I chopped down the basil and made a batch of pesto today too.  Another big YUM-O-LICOUS thing.

Thanks for stopping by.  Are you preserving any garden goodies?

"Sometimes when I am working in my garden, when the day is hot and still, I am transported to another world.  The hum of bees seems like singing wires from Eternity.  It is as though a message were trying to come through and I know what it means but I can't hear the words."

Friday, August 14, 2015

Working cows and calves...

 Can you see the flies swarming above the cows' backs?

 Cows asking, "Where have our babies gone?"
We sorted them away for a short time
so we could give them their booster vaccinations
 and some insecticide.

 Calvies going into the barn to get their shots.

 We sorted the bulls out from the cows. 
 This bunch should be bred by now.

Counting calves out of the barn gate.

 Each morning this week we have been rising early to go get a bunch of cows and calves to work before the heat of the day. By the time we are done with a bunch it's really hot and sticky in the barn.  So many big bodies in one place makes it HOT and HUMID.  Our shirts and jeans are drenched.  This afternoon we hit 99* and the wind started blowing so it feels like a blow dryer out there.  I am so very thankful that I can go inside where it's cool and comfortable.  Since the temperatures are so extreme, it makes our atmosphere more volatile to thunderstorms.  A good shower would be wonderful about now, but dry lightning could be disastrous.  Hoping for rain or nothing.

Hey, did any of you sit out in the dark night and watch the meteor shower?  It was cloudy here on Wednesday, the best night, but last night (or should I say early this morning) at 2:00 I went out to my lawn chair, reclined it back, and star gazed.  I thoroughly enjoyed it. The sky was so clear and the stars were shining so brightly, I felt very small and insignificant.  And to think, The Creator of the stars thinks of you and me.  Amazing!

Thursday, August 13, 2015

Shipping lambs....

We worked the sheep yesterday.  The ewes were de-wormed and the lambs were sorted away from their mothers.  The wether lambs, 170 head of them, were trucked to the sale barn to be sold.  They sure did look good.  They've gained well on the range and were good and fat.  Hubby always says, "Weight sells."  And I think he's right. They brought an excellent and honest price today.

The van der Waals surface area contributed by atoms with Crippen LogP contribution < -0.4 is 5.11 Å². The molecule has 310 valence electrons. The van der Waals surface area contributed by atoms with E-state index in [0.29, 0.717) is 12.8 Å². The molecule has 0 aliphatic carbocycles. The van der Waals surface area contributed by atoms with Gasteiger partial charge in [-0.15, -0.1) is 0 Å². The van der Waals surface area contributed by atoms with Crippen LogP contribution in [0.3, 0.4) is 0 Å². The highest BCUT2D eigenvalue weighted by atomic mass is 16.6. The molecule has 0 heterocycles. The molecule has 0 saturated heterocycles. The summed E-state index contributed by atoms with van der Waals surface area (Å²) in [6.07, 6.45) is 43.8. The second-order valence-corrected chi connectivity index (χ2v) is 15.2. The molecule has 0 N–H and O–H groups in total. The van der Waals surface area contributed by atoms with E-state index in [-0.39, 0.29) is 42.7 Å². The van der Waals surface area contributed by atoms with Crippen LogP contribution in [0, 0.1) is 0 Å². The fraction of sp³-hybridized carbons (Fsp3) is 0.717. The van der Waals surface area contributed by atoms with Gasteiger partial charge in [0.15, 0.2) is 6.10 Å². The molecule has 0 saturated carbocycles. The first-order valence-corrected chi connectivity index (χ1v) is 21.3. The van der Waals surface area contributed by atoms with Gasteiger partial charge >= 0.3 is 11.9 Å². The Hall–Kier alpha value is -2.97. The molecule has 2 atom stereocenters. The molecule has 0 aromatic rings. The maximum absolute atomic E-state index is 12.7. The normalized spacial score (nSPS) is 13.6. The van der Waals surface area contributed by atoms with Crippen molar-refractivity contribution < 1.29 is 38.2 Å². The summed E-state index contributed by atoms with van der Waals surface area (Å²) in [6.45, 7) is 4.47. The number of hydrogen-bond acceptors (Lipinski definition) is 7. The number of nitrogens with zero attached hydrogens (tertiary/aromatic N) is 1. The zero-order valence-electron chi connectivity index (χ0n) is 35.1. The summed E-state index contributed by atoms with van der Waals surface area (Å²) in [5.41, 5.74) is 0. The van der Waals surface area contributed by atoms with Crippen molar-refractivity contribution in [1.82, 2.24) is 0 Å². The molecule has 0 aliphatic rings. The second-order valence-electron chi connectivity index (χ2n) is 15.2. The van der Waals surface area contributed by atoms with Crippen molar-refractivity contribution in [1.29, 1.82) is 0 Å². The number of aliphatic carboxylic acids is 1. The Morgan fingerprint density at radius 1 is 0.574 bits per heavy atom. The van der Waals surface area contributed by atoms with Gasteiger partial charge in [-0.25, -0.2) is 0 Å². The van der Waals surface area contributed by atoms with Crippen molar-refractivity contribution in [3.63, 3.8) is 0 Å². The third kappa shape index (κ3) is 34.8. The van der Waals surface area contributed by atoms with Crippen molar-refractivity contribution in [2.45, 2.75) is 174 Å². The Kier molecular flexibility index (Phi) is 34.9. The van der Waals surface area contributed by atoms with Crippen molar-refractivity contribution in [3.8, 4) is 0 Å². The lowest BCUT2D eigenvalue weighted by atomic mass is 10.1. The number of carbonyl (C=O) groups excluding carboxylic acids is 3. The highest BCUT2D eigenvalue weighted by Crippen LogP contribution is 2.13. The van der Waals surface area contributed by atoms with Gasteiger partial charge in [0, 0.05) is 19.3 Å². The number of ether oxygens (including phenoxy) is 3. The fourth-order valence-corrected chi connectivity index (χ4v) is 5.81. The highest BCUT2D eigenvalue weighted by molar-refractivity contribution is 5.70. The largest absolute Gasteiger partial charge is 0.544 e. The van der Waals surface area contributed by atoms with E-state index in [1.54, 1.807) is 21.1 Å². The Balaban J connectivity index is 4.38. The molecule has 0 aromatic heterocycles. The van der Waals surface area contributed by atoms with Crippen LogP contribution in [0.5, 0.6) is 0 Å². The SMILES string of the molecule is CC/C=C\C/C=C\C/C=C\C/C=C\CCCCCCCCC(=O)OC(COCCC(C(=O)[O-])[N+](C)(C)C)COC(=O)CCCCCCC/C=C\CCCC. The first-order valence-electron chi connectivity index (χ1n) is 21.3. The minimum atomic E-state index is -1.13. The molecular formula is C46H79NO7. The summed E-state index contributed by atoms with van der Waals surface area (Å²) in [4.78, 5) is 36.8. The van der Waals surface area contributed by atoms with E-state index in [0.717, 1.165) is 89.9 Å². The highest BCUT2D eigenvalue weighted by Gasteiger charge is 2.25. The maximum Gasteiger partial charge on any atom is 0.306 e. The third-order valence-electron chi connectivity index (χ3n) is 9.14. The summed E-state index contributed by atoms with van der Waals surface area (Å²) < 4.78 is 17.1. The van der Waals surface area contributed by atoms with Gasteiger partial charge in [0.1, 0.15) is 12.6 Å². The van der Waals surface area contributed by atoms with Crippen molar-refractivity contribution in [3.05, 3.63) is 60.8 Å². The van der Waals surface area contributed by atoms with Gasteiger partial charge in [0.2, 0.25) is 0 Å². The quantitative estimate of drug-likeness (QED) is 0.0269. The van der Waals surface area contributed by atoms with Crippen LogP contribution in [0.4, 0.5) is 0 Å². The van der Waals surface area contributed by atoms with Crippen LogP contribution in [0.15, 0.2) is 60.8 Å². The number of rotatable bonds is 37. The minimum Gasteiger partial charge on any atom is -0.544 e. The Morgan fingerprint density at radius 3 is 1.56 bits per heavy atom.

We also sorted the ewe lambs off and weaned them.  They will sell in September at the Special Ewe Lamb Sale.  Prime ewe lambs will draw plenty of buyers.  We will choose the ewe lambs we want to add into the herd to replace the old, cull ewes, and then we'll sell all the rest.  We have 170 head of ewe lambs so we had a 50-50 mix of males and females.  Pretty cool.

This week we are busy in the early mornings working cows and calves.  It has been in the high 90s and tomorrow the weatherman is predicting 100s, so we have to get our cattle worked before the heat of the day.  I'll try to take some photos tomorrow to share.

Happy Dog Days of Summer!  (would that be a Hot Dog?)

Friday, August 07, 2015

Old Trunk Renovation...

 I've had this old metal trunk for several years.  It's not a family heirloom or anything, but I liked it and bought it from an antique shop basement.  I've used it for a coffee table and for a luggage table for guests, but I've never stored anything in it because it STINKS!  It has that musty, old, stink that just doesn't want to go away no matter what I do.  I've tried kitty litter, baking soda, ground coffee, and although the stink might wane, it never has completely gone away.

Well, for some reason, TODAY I decided this musty, old trunk was going out in the hot prairie sun for a de-stinkafication session.  I read lots of things to deodorize old trunks, some of which I've already tried, but I tried the new-to-me remedy of spraying vodka with clove oil all over in the trunk and then letting it sit in the sun.  Perhaps a week of sunshine would get it there, but just one day didn't.  Frustrated, I decided to do something drastic!

 See the inside of this trunk?  It's wallpapered.  The entire inside has glued-on wallpaper.  Of course, much of it was coming loose, but a LOT of it was well-stuck-down.  I decided one of the best ways to de-stinkify this baby was to take off the wallpaper.  This tray comes out and it's so warped that I may discard it or ask CarpenterSon to make me a something similar.  The rest of the trunk was wallpapered too and so I began.  I thought I could maybe sand it off with my disc sander.  I started with the lid and it went fairly well, but OH my GOODNESS there was a lot of dust -- glue, paper, and wood.  OOoooof!  I didn't think I could do the whole trunk this way so I used a spray bottle and dampened the wallpaper with some water.  Then DIL told me that I should add laundry softener to the water and see if it helped.  I'm not sure if it did or not, but I sprayed a whole lotta water on that paper before it started to loosen.  My trusty 5-in-one paint tool worked great to scrape off the paper.  Still, it was a big job.  Bigger than I anticipated, but that's how these things go, don't you think?